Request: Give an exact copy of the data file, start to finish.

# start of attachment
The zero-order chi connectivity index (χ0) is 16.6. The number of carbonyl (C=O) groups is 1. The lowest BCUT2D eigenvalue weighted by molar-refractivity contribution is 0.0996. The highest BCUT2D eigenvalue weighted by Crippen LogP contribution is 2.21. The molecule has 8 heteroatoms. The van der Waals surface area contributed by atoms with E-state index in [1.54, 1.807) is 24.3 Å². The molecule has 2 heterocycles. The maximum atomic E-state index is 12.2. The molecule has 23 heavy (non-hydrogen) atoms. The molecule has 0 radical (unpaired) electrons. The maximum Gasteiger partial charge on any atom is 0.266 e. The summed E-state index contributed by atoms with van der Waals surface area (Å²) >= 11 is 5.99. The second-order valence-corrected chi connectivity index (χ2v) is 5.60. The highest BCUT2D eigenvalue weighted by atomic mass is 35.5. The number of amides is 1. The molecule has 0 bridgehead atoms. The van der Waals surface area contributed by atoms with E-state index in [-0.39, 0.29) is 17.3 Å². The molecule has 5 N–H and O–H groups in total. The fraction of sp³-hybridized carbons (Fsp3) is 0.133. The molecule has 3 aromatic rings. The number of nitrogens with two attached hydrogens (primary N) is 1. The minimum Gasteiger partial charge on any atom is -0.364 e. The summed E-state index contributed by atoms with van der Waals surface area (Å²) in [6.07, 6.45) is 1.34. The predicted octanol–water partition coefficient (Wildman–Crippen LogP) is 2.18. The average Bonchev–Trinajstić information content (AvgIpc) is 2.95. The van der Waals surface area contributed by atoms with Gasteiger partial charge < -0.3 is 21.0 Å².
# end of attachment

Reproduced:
The zero-order chi connectivity index (χ0) is 16.6. The number of carbonyl (C=O) groups is 1. The lowest BCUT2D eigenvalue weighted by molar-refractivity contribution is 0.0996. The highest BCUT2D eigenvalue weighted by Crippen LogP contribution is 2.21. The molecule has 8 heteroatoms. The van der Waals surface area contributed by atoms with E-state index in [1.54, 1.807) is 24.3 Å². The molecule has 2 heterocycles. The maximum atomic E-state index is 12.2. The molecule has 23 heavy (non-hydrogen) atoms. The molecule has 0 radical (unpaired) electrons. The maximum Gasteiger partial charge on any atom is 0.266 e. The summed E-state index contributed by atoms with van der Waals surface area (Å²) >= 11 is 5.99. The second-order valence-corrected chi connectivity index (χ2v) is 5.60. The highest BCUT2D eigenvalue weighted by atomic mass is 35.5. The number of amides is 1. The molecule has 0 bridgehead atoms. The van der Waals surface area contributed by atoms with E-state index in [-0.39, 0.29) is 17.3 Å². The molecule has 5 N–H and O–H groups in total. The fraction of sp³-hybridized carbons (Fsp3) is 0.133. The molecule has 3 aromatic rings. The number of nitrogens with two attached hydrogens (primary N) is 1. The minimum Gasteiger partial charge on any atom is -0.364 e. The summed E-state index contributed by atoms with van der Waals surface area (Å²) in [6.07, 6.45) is 1.34. The predicted octanol–water partition coefficient (Wildman–Crippen LogP) is 2.18. The average Bonchev–Trinajstić information content (AvgIpc) is 2.95. The van der Waals surface area contributed by atoms with Gasteiger partial charge < -0.3 is 21.0 Å².